An expert on asking questions made the case for curiosity Monday at the University of Nebraska-Lincoln with the help of a tennis ball, a bouncy ball, a PowerPoint featuring lots of cats -- and a lot of enthusiasm.
Physics Girl, the YouTube phenomenon and physicist also known as Dianna Cowern, told a group of students curiosity helped turn a hobby into a career making science videos.
“Were it not for being interested in so many things I would never have started on YouTube,” she said. “For me it was a way to combine all these things I’m interested in ... so that’s what curiosity can do for you.”
Cowern was the keynote speaker for UNL’s second Science Slam, a campuswide contest for graduate and undergraduate researchers from all scientific disciplines to communicate their work in short, dynamic and engaging presentations.
Inspired by slam poetry contests, Science Slam encourages cross-disciplinary collaboration and explaining research in ways that will engage non-scientists -- or scientists outside that particular discipline, said Jocelyn Bosley, assistant director for education and outreach in the UNL department of physics and astronomy.
Like slam poetry contests, the audience gets involved -- yelling encouragement, throwing teddy bears and voting for the winner.
The philosophy of the Science Slam mirrors Physics Girl, who said she’s been asking questions since she was born.
Instead of sleeping as a young girl, she pondered: Does microwave radiation leak out? What would happen if you stuck a golf ball on top of a bouncy ball on top of a basketball and dropped it?
She demonstrated the latter question for students, in which the bigger ball transfers its momentum to the smaller ball on top so that the smaller ball shoots high in the air, while the bigger ball barely gets off the ground.
She loves the science of it, but mostly she likes showing people how the little ball on top flies high.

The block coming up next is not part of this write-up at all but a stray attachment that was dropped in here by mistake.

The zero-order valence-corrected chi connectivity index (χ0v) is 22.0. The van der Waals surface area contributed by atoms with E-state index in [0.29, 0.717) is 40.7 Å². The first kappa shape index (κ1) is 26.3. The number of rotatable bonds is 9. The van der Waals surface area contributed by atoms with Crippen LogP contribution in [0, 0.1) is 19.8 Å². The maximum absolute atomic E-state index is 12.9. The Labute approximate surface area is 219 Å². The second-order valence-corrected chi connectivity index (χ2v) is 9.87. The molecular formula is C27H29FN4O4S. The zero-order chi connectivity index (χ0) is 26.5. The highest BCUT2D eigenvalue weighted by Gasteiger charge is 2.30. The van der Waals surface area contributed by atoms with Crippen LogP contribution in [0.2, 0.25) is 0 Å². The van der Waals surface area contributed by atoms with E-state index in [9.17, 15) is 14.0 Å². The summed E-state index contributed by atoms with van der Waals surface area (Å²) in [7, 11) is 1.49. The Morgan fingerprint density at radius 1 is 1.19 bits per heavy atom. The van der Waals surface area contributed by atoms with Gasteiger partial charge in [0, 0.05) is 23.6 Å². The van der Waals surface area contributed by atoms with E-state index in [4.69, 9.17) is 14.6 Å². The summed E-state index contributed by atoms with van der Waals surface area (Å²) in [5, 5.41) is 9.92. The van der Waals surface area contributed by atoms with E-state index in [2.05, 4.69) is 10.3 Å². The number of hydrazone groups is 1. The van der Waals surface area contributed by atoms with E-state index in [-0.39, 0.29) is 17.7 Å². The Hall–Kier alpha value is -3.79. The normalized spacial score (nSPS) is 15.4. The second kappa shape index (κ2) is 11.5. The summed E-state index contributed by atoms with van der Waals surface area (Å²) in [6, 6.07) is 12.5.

“What I like is just getting people excited about science,” she said.
Cowern, who grew up in Hawaii and earned her undergraduate degree in physics from the Massachusetts Institute of Technology in 2011, makes 32 YouTube videos a year for PBS.
Before that, she did astrophysics research at Harvard, then designed iPad apps as a software engineer at GE. From there, she became an educator at the Reuben H. Fleet Science Center and a physics outreach coordinator at the University of California San Diego.
Some luck and hard work turned the YouTube videos into a career.
“Luck is underscored by working hard and putting yourself in places where the luck can happen,” she said.
Curiosity, she said, opens all sorts of doors -- it helps people connect, it boosts achievement, it sparks learning.
Her advice for staying curious: pursue lots of interests, get excited, share and teach.
Asking one question, she said, leads to lots of other learning. Her interest in physics -- and answering the questions that popped into her head -- meant she eventually had to learn lots of other skills to produce her videos: film editing, writing scripts, using animation.
Your excitement, she said, will encourage others, and teaching others is a way to share that excitement --– and learn more yourself.
One question she's often asked: how does she come up with ideas for her videos?
Well, they just happen. Like the time she was sharing a hamburger with her boyfriend and she remembered a kid in fourth grade who made a cloud come out of his mouth.
She couldn’t forget the memory, investigated the science and came up with a video that’s gotten 3 million views.
“They’re random,” she said. “Like how does a cat decide who it’s gonna love?